Needless to say, it's a huge ego trip for me. Joel not only read everything I’ve written, but he brought his incisive librarian eye. I learned a lot about my own work from reading the book, and a few things about my family as well. Joel not only read my books, he interviewed my mother, my siblings, and some of my editors. He also spent an afternoon at my home poking through the contents of my medicine cabinet (I mean that as a metaphor, which apparently I do a lot.)

The book provides synopses and analyses of all of my Young Adult novels, an overview of my personal history and family life, a chronology, and approximately one zillion footnotes. There are pictures, including a duck painting. It is 223 pages long, and every page sizzles. Seriously, I can’t remember the last time I read a book that touched me so personally. Imagine that.


At $65.00 a copy, Speaking the Truth to Teens will find a fairly small audience. If you're feeling flush you can get it through any of the online booksellers. You probably won't find it at your local bookstore, but I bet they'd be happy to order a copy. And it should be available through most library systems. 

Thursday, October 8, 2015

Mushroom Soup Revisited

It's hen of the woods season here in Minnesota, so I'm reposting my (slightly tweaked) mushroom soup recipe. I made this last night, and it was awesome.


Hen of the woods, aka Grifola frondosa, is a large, multi-capped mushroom that grows at the base of oaks. The biggest one I ever found was over thirty pounds. Usually they are smaller, about the size of a chicken, or maybe a turkey. The entire mushroom is edible, unless you are one of the unfortunate few in whom it produces gastrointestinal drama. I've served hen to hundreds of people, and so far only one of them has had a bad reaction (Sorry, Kim!) A cultivated version of the mushroom is available commercially—it's called maitake. I often see it at Whole Foods, at my local co-ops, and on restaurant menus. It's expensive.

The soup recipe works with many varieties of mushrooms, so you don't really need a hen, but that's what I used for my soup.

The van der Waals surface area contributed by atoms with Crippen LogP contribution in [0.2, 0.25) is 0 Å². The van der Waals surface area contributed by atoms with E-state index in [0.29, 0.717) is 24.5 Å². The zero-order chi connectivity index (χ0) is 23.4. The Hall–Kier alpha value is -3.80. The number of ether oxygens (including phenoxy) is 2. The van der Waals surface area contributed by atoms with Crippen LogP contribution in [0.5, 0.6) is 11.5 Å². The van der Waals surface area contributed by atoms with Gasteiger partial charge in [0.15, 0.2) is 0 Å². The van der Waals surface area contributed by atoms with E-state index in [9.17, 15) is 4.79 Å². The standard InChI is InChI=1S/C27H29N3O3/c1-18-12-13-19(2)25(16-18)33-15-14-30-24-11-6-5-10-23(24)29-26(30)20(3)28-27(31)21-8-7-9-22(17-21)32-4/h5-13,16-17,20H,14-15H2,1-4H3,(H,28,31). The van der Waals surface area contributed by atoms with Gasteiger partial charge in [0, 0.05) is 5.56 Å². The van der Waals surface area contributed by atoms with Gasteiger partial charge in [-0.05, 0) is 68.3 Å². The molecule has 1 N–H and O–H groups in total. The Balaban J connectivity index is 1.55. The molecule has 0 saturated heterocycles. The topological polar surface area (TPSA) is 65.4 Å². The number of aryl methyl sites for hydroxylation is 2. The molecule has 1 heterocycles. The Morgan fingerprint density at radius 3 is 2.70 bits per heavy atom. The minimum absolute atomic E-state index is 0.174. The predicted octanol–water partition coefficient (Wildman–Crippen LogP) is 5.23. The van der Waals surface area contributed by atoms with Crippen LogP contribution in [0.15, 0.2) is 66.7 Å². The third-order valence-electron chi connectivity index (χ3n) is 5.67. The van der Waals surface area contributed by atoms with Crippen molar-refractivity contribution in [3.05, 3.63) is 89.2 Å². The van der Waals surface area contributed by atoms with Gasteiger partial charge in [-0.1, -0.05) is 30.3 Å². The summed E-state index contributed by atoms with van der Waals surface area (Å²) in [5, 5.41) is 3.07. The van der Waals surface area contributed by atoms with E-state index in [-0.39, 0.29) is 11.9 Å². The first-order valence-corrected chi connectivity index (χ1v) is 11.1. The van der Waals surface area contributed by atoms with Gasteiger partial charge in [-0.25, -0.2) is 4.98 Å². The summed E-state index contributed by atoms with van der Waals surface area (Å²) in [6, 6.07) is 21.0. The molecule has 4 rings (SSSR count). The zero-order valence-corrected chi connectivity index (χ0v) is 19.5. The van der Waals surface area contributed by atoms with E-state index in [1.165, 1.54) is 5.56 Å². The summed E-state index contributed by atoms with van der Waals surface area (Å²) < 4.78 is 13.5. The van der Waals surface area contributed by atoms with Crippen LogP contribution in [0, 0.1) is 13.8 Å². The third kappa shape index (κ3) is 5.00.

Hen of the Woods Soup
2 pounds fresh hen-of-the-woods (maitake)
¼ cup finely minced shallot (or onion)
1-2 tablespoons fat (I used duck fat, but canola oil will work fine.)
2 tablespoons butter or oil
1 quart homemade chicken stock (you could use plain water)
1 teaspoon fresh thyme (or ¼ teaspoon dried thyme)
1/2 teaspoon black pepper
2 cups milk 
Salt
Garnish

Cut up and clean the mushroom. Take your time—there might be a lot of debris hiding in the crevices. Divide it into two piles. Pile One should include all the raggedy bits. Pile Two should consist of the nicer bits—small whole “caps,” prettily diced pieces, etc. In other words, things you want to see in your spoon when you eat the soup.
In a medium size pot, sauté the shallots and mushrooms (Pile One only) in the duck fat or oil. Use lots of heat. Don’t be afraid to let the mushrooms get brown. Brown is good!
Add the thyme, pepper, and stock. Simmer for twenty minutes.
Pour into a blender and pulverize. Give it a good ninety seconds or more. You want to get it to the point where it will pour through a strainer. Return the mixture to the pot. (Don’t bother with the straining—you pulverized it sufficiently, yes?)
Heat a large sauté pan. Add butter or oil. Throw in Pile Two (the nicer mushroom pieces) and let them cook for a few minutes without stirring—you want them a little crispy on the bottom. Flip the mushrooms and cook a few minutes longer. Turn off heat and add a ladle or two of the blended mixture. Stir it around to deglaze the sauté pan, then pour it all back into the pot with the blended mixture. Simmer for twenty minutes or so.
Add milk or cream, if using. (For a thicker soup, you can make a very light béchamel —maybe one tablespoon flour and one tablespoon butter to two cups milk. Or you could swing out and use straight cream.) 
Salt to taste, then cook on low heat just long enough to bring it up to serving temperature.